Prescribe exercise, not painkillers, to chronic pain sufferers says NICE


By Tom Walker April 09, 2021

New guide targets patients with pain that cannot be tracked for any underlying condition / Shutterstock / Liderina

Adults with chronic pain should be advised to exercise rather than being prescribed pain relievers, according to new guidelines from the National Institute for Health and Care Excellence (NICE).

In a groundbreaking move, NICE says patients looking to manage their pain should be advised to engage in physical activity to alleviate the condition – as well as staying physically active for longer-term general health benefits.

The new guide outlines recommended care plans for patients with pain that cannot be followed in any underlying condition – also known as chronic primary pain.

The new NICE guidelines say physicians should “provide a supervised group exercise program for people aged 16 and over to manage chronic primary pain,” but adding that they should “consider the needs, people’s specific preferences and abilities ”.

He also advises against resorting to commonly used pain relievers, including paracetamol, because there is “little or no evidence that they make a difference in people’s quality of life, pain or psychological distress. but they can cause damage, including possible addiction “.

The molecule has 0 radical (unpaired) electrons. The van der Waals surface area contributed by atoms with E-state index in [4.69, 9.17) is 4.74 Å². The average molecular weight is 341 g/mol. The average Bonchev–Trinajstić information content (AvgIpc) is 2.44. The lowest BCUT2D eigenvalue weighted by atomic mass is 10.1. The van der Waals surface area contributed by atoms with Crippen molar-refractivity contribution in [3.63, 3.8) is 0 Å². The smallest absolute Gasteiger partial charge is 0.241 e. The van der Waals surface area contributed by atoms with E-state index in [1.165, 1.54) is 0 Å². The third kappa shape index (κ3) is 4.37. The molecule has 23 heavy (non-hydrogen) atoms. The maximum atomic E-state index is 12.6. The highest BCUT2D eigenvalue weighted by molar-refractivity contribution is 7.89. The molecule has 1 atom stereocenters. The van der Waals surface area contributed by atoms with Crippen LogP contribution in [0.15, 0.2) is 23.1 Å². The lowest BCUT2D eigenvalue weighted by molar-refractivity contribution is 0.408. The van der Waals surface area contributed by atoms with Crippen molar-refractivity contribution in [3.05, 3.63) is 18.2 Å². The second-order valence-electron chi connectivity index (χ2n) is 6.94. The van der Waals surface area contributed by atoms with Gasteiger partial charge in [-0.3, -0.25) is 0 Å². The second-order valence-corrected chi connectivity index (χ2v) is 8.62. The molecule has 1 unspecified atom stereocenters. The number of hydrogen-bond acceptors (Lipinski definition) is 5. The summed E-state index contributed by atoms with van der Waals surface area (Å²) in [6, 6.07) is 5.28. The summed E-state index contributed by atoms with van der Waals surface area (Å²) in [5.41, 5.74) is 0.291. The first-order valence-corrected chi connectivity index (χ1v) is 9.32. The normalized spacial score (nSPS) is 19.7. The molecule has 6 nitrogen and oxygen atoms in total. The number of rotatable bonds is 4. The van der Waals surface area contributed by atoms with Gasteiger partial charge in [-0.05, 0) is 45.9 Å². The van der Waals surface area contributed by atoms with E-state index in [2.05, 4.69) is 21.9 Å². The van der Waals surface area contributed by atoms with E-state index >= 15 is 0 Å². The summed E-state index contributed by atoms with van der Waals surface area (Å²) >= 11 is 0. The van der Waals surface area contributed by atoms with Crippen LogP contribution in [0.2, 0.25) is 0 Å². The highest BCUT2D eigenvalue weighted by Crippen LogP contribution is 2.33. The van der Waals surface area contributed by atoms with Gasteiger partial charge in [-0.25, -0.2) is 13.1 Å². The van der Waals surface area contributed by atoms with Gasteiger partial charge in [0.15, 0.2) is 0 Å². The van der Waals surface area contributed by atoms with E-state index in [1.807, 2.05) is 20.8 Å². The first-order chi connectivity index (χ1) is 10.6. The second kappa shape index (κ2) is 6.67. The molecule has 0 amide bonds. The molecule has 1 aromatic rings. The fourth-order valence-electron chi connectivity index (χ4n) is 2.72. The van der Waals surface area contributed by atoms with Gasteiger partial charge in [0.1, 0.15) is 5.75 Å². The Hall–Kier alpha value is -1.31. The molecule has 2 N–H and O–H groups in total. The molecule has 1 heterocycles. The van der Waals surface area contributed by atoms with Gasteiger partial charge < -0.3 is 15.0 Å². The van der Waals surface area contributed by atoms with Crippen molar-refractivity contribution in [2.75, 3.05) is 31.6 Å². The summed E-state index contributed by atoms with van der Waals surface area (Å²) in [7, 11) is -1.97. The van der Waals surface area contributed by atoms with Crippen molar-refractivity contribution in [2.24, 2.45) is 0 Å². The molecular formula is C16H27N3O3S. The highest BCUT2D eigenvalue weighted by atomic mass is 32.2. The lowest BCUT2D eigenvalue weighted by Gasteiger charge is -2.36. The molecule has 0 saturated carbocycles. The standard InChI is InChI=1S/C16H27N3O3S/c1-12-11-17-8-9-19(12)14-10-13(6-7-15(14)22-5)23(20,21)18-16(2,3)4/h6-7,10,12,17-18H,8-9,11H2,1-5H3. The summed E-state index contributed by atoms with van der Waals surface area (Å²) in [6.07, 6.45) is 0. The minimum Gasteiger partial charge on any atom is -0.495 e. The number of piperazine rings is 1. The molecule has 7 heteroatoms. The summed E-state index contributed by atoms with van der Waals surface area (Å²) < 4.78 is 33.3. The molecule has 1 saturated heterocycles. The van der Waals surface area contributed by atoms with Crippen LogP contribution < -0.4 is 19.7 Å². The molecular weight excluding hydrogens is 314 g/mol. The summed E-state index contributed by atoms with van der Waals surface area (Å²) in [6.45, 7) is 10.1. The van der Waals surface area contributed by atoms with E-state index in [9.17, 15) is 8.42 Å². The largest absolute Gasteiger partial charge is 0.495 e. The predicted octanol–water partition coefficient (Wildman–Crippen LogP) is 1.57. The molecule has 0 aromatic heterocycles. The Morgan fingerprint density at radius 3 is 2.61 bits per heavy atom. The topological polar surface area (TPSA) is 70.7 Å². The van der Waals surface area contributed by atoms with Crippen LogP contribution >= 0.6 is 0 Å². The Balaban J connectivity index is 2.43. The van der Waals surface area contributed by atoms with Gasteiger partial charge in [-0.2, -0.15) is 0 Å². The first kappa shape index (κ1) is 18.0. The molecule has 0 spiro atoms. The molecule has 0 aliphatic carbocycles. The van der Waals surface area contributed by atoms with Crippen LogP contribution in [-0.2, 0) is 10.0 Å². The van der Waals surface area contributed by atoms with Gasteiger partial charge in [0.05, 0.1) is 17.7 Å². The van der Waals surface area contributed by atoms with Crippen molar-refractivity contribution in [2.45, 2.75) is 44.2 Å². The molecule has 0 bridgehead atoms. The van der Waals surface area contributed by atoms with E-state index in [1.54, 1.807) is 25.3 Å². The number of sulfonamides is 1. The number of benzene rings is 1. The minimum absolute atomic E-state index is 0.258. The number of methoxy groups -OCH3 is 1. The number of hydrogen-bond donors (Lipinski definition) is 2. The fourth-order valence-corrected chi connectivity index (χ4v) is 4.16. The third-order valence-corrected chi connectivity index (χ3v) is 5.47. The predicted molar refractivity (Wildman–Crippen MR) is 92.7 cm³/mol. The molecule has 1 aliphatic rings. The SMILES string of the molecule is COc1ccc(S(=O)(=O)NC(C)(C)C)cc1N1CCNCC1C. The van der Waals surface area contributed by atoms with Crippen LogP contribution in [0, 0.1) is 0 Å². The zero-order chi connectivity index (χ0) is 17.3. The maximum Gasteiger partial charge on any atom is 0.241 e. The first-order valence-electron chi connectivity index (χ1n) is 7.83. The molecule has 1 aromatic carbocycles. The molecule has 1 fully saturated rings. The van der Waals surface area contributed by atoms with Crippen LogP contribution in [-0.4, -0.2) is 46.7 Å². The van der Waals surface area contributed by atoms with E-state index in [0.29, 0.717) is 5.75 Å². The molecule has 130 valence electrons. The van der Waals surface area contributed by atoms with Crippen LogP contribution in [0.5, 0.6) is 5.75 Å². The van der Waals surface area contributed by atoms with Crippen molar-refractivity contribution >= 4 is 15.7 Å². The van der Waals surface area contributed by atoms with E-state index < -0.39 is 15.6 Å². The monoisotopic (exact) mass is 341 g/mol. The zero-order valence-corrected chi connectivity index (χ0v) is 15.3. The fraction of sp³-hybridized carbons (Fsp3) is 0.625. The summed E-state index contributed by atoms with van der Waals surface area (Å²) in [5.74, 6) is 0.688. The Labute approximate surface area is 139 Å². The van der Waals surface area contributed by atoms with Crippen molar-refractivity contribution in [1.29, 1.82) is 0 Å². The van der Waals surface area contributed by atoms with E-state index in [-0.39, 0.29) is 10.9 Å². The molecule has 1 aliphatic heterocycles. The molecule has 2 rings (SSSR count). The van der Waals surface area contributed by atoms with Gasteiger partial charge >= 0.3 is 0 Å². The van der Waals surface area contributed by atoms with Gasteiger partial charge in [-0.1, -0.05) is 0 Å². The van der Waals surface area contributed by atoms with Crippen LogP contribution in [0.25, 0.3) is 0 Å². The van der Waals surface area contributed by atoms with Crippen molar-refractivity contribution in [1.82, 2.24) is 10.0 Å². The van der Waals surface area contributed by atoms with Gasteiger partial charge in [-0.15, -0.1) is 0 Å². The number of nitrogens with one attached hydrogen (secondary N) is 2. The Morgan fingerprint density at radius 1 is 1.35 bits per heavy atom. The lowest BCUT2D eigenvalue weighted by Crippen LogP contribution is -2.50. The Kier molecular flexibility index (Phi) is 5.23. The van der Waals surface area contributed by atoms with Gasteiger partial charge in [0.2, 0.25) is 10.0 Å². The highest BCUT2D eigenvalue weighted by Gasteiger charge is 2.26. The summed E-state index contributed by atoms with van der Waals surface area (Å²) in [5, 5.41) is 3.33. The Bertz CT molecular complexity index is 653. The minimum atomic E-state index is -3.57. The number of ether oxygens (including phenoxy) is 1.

The guidelines mark a major shift in pain management policy in the UK and are seen as a huge victory for the physical activity industry, which has long advocated exercise as an essential service and form of preventive health care.

Dr Paul Chrisp, director of the Center for Guidelines at NICE, said: “We want this guideline to make a positive difference for people with chronic pain, their families and their caregivers.

“It highlights that understanding how pain affects a person’s life and those around them and knowing what is important to the person is the first step in developing an effective care and support plan that recognizes and treats a person’s pain as valid and unique. for them.”

The guideline emphasizes the need for shared decision-making, placing patients at the center of their care and fostering a collaborative and supportive relationship between patients and healthcare professionals.

It emphasizes the importance for healthcare professionals to understand how a person’s life affects their pain and how pain affects their life, including their work and play, relationships with family and friends, and sleep. .

• To read the entire NICE guide, Click here.



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